Aug 17, 2021
Often the highest praise we can offer a bright, promising student is “you’ll go far”. Americans have long associated success with striking out on one’s own and heading for greener pastures. But is this transient attitude conducive to the long-term health of local communities? What happens to the places we leave behind and what impact does that have on us?
Saving Elephants host Josh Lewis is joined by Gracy Olmstead, author of Uprooted: Recovering the Legacy of the Places We've Left Behind. Their conversation delves into how Americans have historically thought of leaving or sticking with the communities of their upbringing and how American practices don’t always align with American values. Gracy offers her thoughts on what wisdom Alexis de Tocqueville and Wendell Berry have to share and how the pains of homesickness might point us towards an understanding of what parts of the past are worth bringing into the future.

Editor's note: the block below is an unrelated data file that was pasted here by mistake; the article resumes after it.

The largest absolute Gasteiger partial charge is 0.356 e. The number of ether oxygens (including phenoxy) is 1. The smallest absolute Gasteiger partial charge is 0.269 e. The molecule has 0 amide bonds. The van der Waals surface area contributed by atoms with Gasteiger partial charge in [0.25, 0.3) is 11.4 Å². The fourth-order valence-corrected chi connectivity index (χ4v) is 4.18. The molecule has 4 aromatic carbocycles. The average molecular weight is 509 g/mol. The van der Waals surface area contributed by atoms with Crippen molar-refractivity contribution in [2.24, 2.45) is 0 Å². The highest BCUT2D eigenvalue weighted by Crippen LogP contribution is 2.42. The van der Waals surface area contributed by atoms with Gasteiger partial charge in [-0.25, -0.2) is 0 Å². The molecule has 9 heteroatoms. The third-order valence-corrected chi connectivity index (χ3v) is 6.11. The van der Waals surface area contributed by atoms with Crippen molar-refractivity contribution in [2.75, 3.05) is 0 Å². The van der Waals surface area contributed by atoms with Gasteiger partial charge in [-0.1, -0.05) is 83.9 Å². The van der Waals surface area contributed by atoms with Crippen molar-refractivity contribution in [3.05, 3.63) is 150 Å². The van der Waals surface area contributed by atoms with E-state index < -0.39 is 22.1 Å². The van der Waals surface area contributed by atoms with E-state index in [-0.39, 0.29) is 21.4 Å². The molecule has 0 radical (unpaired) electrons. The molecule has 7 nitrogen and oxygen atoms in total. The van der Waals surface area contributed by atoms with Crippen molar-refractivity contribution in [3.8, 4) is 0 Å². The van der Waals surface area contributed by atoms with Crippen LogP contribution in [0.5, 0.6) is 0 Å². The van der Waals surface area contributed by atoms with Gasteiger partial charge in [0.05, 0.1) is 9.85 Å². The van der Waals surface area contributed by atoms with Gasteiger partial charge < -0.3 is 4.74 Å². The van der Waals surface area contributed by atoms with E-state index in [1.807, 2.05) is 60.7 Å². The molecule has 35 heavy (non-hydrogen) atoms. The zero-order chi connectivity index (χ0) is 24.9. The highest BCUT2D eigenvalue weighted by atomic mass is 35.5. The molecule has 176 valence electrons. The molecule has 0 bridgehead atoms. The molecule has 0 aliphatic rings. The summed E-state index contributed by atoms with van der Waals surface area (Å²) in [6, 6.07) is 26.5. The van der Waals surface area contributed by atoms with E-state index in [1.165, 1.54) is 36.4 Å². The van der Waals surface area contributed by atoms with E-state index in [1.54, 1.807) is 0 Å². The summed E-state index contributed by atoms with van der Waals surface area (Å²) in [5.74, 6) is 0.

About Gracy Olmstead
Gracy Olmstead is a writer and journalist located outside Washington, D.C. Her work has appear in The American Conservative, The Washington Times, the Idaho Press Tribune, The Federalist, The Week, National Review, and Acculturated.
Gracy’s book examines the heartbreaking consequences of uprooting—for both her hometown of Emmett, Idaho, and for the greater heartland of America. Part memoir, part journalistic investigation, Uprooted wrestles with the questions of what we owe the places we come from and what we are willing to sacrifice for profit and progress.
You can follow Gracy on Twitter @GracyOlmstead
At the end of the episode, Josh responds to a listener’s question about the recent debate on the Right regarding whether Viktor Orbán policies in Hungary are worth emulating in the United States to effectively engage in the culture wars.